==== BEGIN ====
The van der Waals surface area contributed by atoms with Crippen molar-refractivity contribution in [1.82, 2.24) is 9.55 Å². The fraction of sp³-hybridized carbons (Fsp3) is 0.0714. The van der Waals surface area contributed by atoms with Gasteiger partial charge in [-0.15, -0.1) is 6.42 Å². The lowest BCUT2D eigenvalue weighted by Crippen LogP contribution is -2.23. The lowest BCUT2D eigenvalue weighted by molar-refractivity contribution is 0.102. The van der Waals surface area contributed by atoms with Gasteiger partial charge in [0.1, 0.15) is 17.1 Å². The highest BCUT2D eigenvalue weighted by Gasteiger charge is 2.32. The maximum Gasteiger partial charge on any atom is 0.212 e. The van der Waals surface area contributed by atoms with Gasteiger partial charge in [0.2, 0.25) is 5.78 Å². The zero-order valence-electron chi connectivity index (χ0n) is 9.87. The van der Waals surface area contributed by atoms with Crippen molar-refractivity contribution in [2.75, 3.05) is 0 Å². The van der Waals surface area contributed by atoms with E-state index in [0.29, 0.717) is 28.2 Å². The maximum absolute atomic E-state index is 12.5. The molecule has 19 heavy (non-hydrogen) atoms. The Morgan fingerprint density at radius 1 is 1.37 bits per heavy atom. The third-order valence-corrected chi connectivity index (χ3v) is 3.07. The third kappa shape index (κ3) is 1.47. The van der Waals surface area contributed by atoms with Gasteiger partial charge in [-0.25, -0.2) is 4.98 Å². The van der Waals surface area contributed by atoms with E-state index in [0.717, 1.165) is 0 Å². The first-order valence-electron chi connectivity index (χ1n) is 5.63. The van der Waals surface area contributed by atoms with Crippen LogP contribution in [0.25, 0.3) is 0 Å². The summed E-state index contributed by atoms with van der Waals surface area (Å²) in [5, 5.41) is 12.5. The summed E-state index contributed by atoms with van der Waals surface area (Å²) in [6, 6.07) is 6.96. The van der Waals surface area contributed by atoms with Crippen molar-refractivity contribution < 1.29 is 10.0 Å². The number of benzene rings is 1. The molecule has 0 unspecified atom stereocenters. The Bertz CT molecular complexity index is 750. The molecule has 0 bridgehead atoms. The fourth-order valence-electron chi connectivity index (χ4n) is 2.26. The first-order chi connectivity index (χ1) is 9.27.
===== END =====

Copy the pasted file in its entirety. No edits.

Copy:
The van der Waals surface area contributed by atoms with Crippen molar-refractivity contribution in [1.82, 2.24) is 9.55 Å². The fraction of sp³-hybridized carbons (Fsp3) is 0.0714. The van der Waals surface area contributed by atoms with Gasteiger partial charge in [-0.15, -0.1) is 6.42 Å². The lowest BCUT2D eigenvalue weighted by Crippen LogP contribution is -2.23. The lowest BCUT2D eigenvalue weighted by molar-refractivity contribution is 0.102. The van der Waals surface area contributed by atoms with Gasteiger partial charge in [0.1, 0.15) is 17.1 Å². The highest BCUT2D eigenvalue weighted by Gasteiger charge is 2.32. The maximum Gasteiger partial charge on any atom is 0.212 e. The van der Waals surface area contributed by atoms with Gasteiger partial charge in [0.2, 0.25) is 5.78 Å². The zero-order valence-electron chi connectivity index (χ0n) is 9.87. The van der Waals surface area contributed by atoms with Crippen molar-refractivity contribution in [2.75, 3.05) is 0 Å². The van der Waals surface area contributed by atoms with E-state index in [0.29, 0.717) is 28.2 Å². The maximum absolute atomic E-state index is 12.5. The molecule has 19 heavy (non-hydrogen) atoms. The Morgan fingerprint density at radius 1 is 1.37 bits per heavy atom. The third-order valence-corrected chi connectivity index (χ3v) is 3.07. The third kappa shape index (κ3) is 1.47. The van der Waals surface area contributed by atoms with Gasteiger partial charge in [-0.25, -0.2) is 4.98 Å². The van der Waals surface area contributed by atoms with E-state index in [0.717, 1.165) is 0 Å². The first-order valence-electron chi connectivity index (χ1n) is 5.63. The van der Waals surface area contributed by atoms with Crippen LogP contribution in [0.25, 0.3) is 0 Å². The summed E-state index contributed by atoms with van der Waals surface area (Å²) in [5, 5.41) is 12.5. The summed E-state index contributed by atoms with van der Waals surface area (Å²) in [6, 6.07) is 6.96. The van der Waals surface area contributed by atoms with Crippen molar-refractivity contribution < 1.29 is 10.0 Å². The number of benzene rings is 1. The molecule has 0 unspecified atom stereocenters. The Bertz CT molecular complexity index is 750. The molecule has 0 bridgehead atoms. The fourth-order valence-electron chi connectivity index (χ4n) is 2.26. The first-order chi connectivity index (χ1) is 9.27.